NEW YORK — His most recent movie was the epic bomb of last year, the most reviled film in many a moon, pummeled from coast to coast, leading a studio almost into bankruptcy.
His new movie will probably not do so hot, either, being a depressing study of wife abuse, drug abuse and murder.
So why is this man smirking?
He's smirking not out of memory of "Bonfire of the Vanities" and "Mortal Thoughts." He's smirking not because he's supposed to smirk but because he likes to smirk. He's smirking because his wife is beautiful and pregnant and has orange hair. He's smirking because everybody says his summer movie, "Hudson Hawk," will be a giant hit. He's smirking because he's on the cover of Premiere magazine.
He's smirking because, bopping along, singing a song, loosey-goosey and makin' with the hubba-hubba, he's that Jersey guy of all Jersey guys, Bruce Willis.
The Willis smirk is the rock upon which the Willis church is built, and smirk he does, and now, radiating bartender's bonhomie and Kevlar attitude, his hair just slightly mussed and moussed, he's politely hanging out in a swank hotel to discuss "Mortal Thoughts," in which he plays a very low Jersey guy who likes to cuff his poor wife around.
The movie turns on the relationship of two women, childhood friends played by Willis' wife, Demi Moore, and Glenne Headly, who now run a small Bayonne beauty parlor. One of them is married to an abusive lout, and soon enough their thoughts turn to murder. Willis is the lout, Jimmy Urbanski. He's the compleat creep: wife beater, drug abuser, snarling curser and cursing snarler, come-on artist and takeoff artist. It's a far distance from the Beretta-toting supercop John McClain he's played in two successive "Die Hard" hits.
"I didn't have any doubts," he says, however. "In fact, that's what attracted me to Jimmy Urbanski. I've been playing a lot of heroic men, men with codes. It was exhilarating to play somebody without a moral code."
The performance, easily the guilty-pleasure highlight of "Mortal Thoughts," is so natural it does give one pause.
With his smirk broadening until it reaches nuclear proportions, the extremely likable Willis merely deflects queries on method acting by saying, "I stayed up many late nights during the '80s 'studying.' I've experienced this kind of non-restraint."
But more generally of his performance, he says, "It's nice not to have to be the hero."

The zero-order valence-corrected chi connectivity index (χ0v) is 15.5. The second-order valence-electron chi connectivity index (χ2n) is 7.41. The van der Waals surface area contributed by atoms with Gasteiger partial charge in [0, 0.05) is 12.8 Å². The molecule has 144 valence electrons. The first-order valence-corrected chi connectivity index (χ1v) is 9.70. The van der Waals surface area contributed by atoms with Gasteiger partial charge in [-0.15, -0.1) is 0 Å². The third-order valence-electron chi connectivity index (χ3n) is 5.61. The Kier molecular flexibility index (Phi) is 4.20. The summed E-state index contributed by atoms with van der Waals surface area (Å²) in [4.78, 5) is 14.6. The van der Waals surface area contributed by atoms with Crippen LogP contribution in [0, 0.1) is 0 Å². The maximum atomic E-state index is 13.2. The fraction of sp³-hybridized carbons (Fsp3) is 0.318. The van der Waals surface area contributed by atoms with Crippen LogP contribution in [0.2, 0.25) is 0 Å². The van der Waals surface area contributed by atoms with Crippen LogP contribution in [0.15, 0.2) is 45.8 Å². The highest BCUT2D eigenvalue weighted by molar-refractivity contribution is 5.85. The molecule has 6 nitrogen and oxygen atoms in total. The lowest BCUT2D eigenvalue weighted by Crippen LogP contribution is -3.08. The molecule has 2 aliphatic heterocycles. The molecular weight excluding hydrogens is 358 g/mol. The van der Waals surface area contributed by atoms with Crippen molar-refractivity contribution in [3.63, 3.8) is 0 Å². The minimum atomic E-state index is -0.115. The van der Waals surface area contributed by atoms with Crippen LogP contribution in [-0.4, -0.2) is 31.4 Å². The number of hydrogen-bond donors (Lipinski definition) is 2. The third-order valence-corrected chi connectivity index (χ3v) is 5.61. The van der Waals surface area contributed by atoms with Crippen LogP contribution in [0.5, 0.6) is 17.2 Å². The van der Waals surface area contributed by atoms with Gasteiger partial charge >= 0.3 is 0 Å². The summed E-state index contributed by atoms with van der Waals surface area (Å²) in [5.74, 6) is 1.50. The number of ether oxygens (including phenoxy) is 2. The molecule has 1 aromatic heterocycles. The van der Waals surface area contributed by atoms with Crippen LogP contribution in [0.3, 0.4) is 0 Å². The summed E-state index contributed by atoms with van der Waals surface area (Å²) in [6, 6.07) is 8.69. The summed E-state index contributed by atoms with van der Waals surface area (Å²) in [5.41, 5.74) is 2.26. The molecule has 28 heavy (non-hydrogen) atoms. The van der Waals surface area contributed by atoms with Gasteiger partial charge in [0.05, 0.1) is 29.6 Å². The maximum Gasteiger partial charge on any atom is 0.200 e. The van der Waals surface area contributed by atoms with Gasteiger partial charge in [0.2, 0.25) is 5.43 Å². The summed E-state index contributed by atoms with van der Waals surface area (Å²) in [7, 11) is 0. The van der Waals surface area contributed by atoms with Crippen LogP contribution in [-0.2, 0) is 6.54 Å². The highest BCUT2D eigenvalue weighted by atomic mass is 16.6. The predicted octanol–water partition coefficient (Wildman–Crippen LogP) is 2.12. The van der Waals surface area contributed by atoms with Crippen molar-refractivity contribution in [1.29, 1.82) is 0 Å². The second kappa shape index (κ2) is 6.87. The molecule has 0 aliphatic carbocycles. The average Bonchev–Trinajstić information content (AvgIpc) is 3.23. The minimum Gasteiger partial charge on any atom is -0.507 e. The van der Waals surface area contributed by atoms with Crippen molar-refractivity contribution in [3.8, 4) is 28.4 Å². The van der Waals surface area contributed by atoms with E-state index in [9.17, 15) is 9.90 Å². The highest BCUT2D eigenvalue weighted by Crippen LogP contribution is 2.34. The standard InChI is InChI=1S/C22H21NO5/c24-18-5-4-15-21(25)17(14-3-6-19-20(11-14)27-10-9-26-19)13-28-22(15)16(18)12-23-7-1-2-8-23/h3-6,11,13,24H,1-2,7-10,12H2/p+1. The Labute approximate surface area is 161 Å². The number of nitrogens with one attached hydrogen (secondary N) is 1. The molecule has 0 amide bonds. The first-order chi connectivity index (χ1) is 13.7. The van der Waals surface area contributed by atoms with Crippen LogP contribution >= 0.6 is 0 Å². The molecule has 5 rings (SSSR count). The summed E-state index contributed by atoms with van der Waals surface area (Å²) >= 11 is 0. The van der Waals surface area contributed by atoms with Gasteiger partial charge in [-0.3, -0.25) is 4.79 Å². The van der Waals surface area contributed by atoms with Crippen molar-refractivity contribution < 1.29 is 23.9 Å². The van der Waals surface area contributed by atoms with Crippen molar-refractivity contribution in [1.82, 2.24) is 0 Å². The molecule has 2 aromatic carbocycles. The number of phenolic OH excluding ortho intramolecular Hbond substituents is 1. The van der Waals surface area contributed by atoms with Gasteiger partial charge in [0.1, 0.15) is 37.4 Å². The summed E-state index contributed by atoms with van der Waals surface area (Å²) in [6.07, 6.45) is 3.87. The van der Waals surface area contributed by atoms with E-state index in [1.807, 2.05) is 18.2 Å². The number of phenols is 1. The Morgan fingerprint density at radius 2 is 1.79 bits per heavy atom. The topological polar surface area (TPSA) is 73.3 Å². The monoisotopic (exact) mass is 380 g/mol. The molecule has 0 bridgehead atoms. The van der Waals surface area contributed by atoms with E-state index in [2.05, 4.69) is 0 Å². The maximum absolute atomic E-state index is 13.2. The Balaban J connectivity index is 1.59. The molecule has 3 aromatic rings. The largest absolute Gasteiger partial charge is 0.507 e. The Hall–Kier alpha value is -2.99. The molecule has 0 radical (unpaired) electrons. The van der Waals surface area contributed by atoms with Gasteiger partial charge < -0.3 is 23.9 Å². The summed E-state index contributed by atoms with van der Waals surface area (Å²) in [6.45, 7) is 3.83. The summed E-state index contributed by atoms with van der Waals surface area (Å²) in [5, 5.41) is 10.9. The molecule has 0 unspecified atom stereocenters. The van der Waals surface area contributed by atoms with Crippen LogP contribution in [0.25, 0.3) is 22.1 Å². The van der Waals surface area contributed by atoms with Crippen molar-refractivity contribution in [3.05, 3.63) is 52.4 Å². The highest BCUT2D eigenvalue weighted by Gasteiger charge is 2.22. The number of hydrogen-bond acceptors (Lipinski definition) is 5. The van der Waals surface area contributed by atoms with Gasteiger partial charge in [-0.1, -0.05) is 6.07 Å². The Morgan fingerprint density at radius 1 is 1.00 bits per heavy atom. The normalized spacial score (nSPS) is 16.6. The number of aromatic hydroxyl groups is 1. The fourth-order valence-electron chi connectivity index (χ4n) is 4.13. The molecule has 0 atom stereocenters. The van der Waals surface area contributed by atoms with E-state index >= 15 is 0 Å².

He's certainly not dressed as a hero. Willis has come before us in what might be called the very model of modern movie star eccentricity: brand new Jack Purcell tennies, so white they look like porcelain teeth, no socks, some kind of floppy tan herringbone double-breasted suit over a green Ike golf cardigan and a white T-shirt.
Also, two days' worth of carefully nurtured whiskers, a fuzzy gray sheen of pelt that's just edging toward the itchy stage. At least he's not wearing his hair orange, like his wife.
In one of the movie's most harrowing passages, he brutalizes her terribly in the back of a van, though as the movie has it, he's not married to her but to Headly.
"We filmed that over three very disturbing nights. While it was unsettling, it was a very trusting environment, and I think we got to a level I'm not sure we could have gotten to otherwise.
"We have a kind of shorthand between us. We know what's scary, what's not."
Director Alan Rudolph concurs.
"They had a sense of special communication and they said, 'We can go further with this.' The irony is that I came to the project late, with no leverage; but with Demi [who produced the film] and Bruce backing me, I ended up with even more control than I would have on a film I wrote myself."
Rudolph and the Willises worked hard to keep the violence in the picture ugly and vivid.
"This is dangerous entertainment in a complacent society," says Rudolph, who's achieved something of a maverick's reputation with a series of dreamy romantic fantasies, like "Choose Me" or "Made in Heaven." "Murder is something the mob does in TTC restaurants; we have no sense of the reality of it in our lives. That makes me angry and the movie gave me a chance to vent that anger. If we're going to film a violent act, it should be just awful. They went further because they knew each other. Also, they went further in the spirit of good work. In most movies these days, actors aren't allowed to act, but only react."
Willis says his willingness to play such a scungy character with such relish stems from a deep passion "to keep myself interested."
"Doing 'Moonlighting' for 4 1/2 years left a bad taste in my mouth. It's very boring. We did 64 shows, which is like doing 32 features back to back. Playing the same guy. Not fun."
Willis also says "I'm really happy to play a supporting role. It's a relief. It satisfies me to do a really good job for three weeks, and then leave, rather than have to hang around for three months."